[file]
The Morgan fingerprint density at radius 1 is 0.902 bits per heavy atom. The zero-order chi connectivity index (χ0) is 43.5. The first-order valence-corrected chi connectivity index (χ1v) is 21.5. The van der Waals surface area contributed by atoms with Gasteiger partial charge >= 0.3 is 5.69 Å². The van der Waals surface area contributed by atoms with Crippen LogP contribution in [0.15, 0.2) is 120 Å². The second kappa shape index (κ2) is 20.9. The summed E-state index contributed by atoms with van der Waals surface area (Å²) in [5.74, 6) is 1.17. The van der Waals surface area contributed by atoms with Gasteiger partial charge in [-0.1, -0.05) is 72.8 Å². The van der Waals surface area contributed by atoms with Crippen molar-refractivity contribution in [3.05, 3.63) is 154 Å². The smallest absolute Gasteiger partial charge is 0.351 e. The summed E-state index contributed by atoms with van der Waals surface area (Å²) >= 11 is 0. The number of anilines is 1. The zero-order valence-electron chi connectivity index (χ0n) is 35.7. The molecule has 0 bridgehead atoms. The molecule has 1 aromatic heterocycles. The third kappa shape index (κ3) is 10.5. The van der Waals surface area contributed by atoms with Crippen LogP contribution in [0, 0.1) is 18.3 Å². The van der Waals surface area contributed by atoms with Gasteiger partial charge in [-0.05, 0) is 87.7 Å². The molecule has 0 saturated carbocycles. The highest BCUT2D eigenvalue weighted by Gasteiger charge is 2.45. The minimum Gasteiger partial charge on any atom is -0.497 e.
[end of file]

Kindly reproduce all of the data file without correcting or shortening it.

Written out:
The Morgan fingerprint density at radius 1 is 0.902 bits per heavy atom. The zero-order chi connectivity index (χ0) is 43.5. The first-order valence-corrected chi connectivity index (χ1v) is 21.5. The van der Waals surface area contributed by atoms with Gasteiger partial charge >= 0.3 is 5.69 Å². The van der Waals surface area contributed by atoms with Crippen LogP contribution in [0.15, 0.2) is 120 Å². The second kappa shape index (κ2) is 20.9. The summed E-state index contributed by atoms with van der Waals surface area (Å²) in [5.74, 6) is 1.17. The van der Waals surface area contributed by atoms with Gasteiger partial charge in [-0.1, -0.05) is 72.8 Å². The van der Waals surface area contributed by atoms with Crippen molar-refractivity contribution in [3.05, 3.63) is 154 Å². The smallest absolute Gasteiger partial charge is 0.351 e. The summed E-state index contributed by atoms with van der Waals surface area (Å²) >= 11 is 0. The number of anilines is 1. The zero-order valence-electron chi connectivity index (χ0n) is 35.7. The molecule has 0 bridgehead atoms. The molecule has 1 aromatic heterocycles. The third kappa shape index (κ3) is 10.5. The van der Waals surface area contributed by atoms with Crippen LogP contribution in [0, 0.1) is 18.3 Å². The van der Waals surface area contributed by atoms with Gasteiger partial charge in [-0.05, 0) is 87.7 Å². The molecule has 0 saturated carbocycles. The highest BCUT2D eigenvalue weighted by Gasteiger charge is 2.45. The minimum Gasteiger partial charge on any atom is -0.497 e.